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Article
April 19, 1941

Current Comment

JAMA. 1941;116(16):1776. doi:10.1001/jama.1941.02820160028012
Abstract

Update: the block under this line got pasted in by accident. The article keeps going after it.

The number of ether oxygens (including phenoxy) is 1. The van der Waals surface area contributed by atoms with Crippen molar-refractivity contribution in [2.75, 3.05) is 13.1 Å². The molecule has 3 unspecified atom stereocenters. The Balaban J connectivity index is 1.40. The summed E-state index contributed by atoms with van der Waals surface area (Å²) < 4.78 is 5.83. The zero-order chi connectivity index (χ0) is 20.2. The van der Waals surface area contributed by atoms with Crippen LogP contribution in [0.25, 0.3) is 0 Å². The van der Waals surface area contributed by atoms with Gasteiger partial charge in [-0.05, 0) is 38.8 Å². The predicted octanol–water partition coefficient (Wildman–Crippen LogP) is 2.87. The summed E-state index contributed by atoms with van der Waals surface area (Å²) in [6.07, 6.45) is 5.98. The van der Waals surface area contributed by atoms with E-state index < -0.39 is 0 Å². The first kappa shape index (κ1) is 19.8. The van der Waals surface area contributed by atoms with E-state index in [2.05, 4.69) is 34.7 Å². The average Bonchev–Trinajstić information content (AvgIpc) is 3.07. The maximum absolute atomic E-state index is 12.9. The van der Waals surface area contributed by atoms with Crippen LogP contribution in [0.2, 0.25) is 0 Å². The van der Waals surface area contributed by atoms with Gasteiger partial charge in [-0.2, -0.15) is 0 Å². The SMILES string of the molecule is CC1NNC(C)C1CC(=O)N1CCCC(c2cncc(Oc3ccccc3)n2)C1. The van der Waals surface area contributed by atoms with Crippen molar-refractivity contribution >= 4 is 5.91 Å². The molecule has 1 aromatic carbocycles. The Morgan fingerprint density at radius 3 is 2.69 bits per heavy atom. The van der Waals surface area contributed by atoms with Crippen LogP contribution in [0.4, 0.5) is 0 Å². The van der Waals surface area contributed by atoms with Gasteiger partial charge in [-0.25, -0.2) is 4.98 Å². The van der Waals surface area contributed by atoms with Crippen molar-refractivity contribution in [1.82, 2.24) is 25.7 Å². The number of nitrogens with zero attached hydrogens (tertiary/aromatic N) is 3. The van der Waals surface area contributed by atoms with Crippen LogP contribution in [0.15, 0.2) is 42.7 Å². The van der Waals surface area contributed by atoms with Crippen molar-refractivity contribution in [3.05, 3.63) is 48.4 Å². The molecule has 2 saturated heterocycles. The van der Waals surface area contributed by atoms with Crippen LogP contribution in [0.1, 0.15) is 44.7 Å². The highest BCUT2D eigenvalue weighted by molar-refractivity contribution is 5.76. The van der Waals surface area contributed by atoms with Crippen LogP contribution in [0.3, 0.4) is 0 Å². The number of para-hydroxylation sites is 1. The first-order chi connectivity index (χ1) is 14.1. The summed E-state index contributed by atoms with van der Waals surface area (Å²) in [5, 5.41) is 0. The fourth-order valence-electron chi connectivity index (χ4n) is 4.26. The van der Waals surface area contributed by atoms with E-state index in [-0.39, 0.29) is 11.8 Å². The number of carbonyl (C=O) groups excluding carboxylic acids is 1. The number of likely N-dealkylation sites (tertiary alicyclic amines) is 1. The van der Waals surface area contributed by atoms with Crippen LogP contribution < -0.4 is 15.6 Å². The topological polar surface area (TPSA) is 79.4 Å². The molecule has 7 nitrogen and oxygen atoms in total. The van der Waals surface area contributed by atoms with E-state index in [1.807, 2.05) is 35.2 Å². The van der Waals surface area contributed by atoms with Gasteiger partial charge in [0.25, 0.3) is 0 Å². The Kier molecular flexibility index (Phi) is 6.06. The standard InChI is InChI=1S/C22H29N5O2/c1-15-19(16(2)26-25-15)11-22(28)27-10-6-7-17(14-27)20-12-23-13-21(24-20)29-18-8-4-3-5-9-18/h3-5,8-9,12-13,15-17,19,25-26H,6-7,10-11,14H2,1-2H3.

FATIGUE  The development of fatigue involves changes in many elements of the neuromuscular apparatus. The role of the central nervous system in muscular fatigue is significant, especially in persons engaged in static work. Simonson and Enzer1 have recently utilized the fusion frequency technic for the quantitative measurement of fatigue of the nervous system. Subjects are placed before a light, in front of which is a rotating shutter giving rise to flickers of light. The fusion frequency of flicker is stated to be the rate of the light flashes which is just necessary to give to the subject the effect of continuous illumination. Nineteen subjects were tested fifty-three times for their fusion frequency at the beginning and end of the day's work. At the end of the day the ability to discriminate flicker was lessened. While the number of experiments was relatively small, the results were uniform. Such factors as

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